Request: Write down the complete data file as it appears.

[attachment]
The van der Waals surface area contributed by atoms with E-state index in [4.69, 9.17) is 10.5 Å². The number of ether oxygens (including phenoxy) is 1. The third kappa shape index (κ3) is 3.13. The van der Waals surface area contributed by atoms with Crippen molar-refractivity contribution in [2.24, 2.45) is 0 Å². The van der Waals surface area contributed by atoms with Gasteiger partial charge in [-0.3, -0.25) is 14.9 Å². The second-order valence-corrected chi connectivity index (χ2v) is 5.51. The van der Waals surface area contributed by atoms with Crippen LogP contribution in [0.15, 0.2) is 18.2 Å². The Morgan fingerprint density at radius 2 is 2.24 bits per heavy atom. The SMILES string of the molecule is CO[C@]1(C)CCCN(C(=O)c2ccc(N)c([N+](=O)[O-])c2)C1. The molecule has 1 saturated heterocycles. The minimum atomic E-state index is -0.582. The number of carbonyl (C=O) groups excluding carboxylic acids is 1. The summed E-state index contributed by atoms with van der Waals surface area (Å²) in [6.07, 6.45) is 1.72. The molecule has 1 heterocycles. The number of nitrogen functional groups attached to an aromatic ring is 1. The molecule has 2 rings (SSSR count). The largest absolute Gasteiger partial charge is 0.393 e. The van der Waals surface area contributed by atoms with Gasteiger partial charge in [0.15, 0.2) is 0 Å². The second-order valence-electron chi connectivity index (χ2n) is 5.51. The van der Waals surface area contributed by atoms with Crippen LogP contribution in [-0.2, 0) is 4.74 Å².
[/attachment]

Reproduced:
The van der Waals surface area contributed by atoms with E-state index in [4.69, 9.17) is 10.5 Å². The number of ether oxygens (including phenoxy) is 1. The third kappa shape index (κ3) is 3.13. The van der Waals surface area contributed by atoms with Crippen molar-refractivity contribution in [2.24, 2.45) is 0 Å². The van der Waals surface area contributed by atoms with Gasteiger partial charge in [-0.3, -0.25) is 14.9 Å². The second-order valence-corrected chi connectivity index (χ2v) is 5.51. The van der Waals surface area contributed by atoms with Crippen LogP contribution in [0.15, 0.2) is 18.2 Å². The Morgan fingerprint density at radius 2 is 2.24 bits per heavy atom. The SMILES string of the molecule is CO[C@]1(C)CCCN(C(=O)c2ccc(N)c([N+](=O)[O-])c2)C1. The molecule has 1 saturated heterocycles. The minimum atomic E-state index is -0.582. The number of carbonyl (C=O) groups excluding carboxylic acids is 1. The summed E-state index contributed by atoms with van der Waals surface area (Å²) in [6.07, 6.45) is 1.72. The molecule has 1 heterocycles. The number of nitrogen functional groups attached to an aromatic ring is 1. The molecule has 2 rings (SSSR count). The largest absolute Gasteiger partial charge is 0.393 e. The van der Waals surface area contributed by atoms with Gasteiger partial charge in [0.15, 0.2) is 0 Å². The second-order valence-electron chi connectivity index (χ2n) is 5.51. The van der Waals surface area contributed by atoms with Crippen LogP contribution in [-0.2, 0) is 4.74 Å².